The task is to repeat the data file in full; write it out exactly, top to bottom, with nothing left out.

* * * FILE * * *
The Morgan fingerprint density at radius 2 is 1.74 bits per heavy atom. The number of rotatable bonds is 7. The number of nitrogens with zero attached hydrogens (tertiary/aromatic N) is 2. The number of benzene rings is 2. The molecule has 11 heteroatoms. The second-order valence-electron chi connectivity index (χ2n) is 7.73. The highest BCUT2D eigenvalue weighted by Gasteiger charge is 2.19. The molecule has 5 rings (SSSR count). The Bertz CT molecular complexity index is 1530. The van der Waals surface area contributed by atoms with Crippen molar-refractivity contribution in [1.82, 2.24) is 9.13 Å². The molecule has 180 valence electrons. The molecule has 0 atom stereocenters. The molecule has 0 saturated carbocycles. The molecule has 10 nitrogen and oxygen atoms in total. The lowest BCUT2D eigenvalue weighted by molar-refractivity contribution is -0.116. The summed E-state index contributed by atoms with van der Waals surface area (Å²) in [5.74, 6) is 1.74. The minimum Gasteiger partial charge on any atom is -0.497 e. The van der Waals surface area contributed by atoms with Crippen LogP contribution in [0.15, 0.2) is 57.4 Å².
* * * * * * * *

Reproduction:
The Morgan fingerprint density at radius 2 is 1.74 bits per heavy atom. The number of rotatable bonds is 7. The number of nitrogens with zero attached hydrogens (tertiary/aromatic N) is 2. The number of benzene rings is 2. The molecule has 11 heteroatoms. The second-order valence-electron chi connectivity index (χ2n) is 7.73. The highest BCUT2D eigenvalue weighted by Gasteiger charge is 2.19. The molecule has 5 rings (SSSR count). The Bertz CT molecular complexity index is 1530. The van der Waals surface area contributed by atoms with Crippen molar-refractivity contribution in [1.82, 2.24) is 9.13 Å². The molecule has 180 valence electrons. The molecule has 0 atom stereocenters. The molecule has 0 saturated carbocycles. The molecule has 10 nitrogen and oxygen atoms in total. The lowest BCUT2D eigenvalue weighted by molar-refractivity contribution is -0.116. The summed E-state index contributed by atoms with van der Waals surface area (Å²) in [5.74, 6) is 1.74. The minimum Gasteiger partial charge on any atom is -0.497 e. The van der Waals surface area contributed by atoms with Crippen LogP contribution in [0.15, 0.2) is 57.4 Å².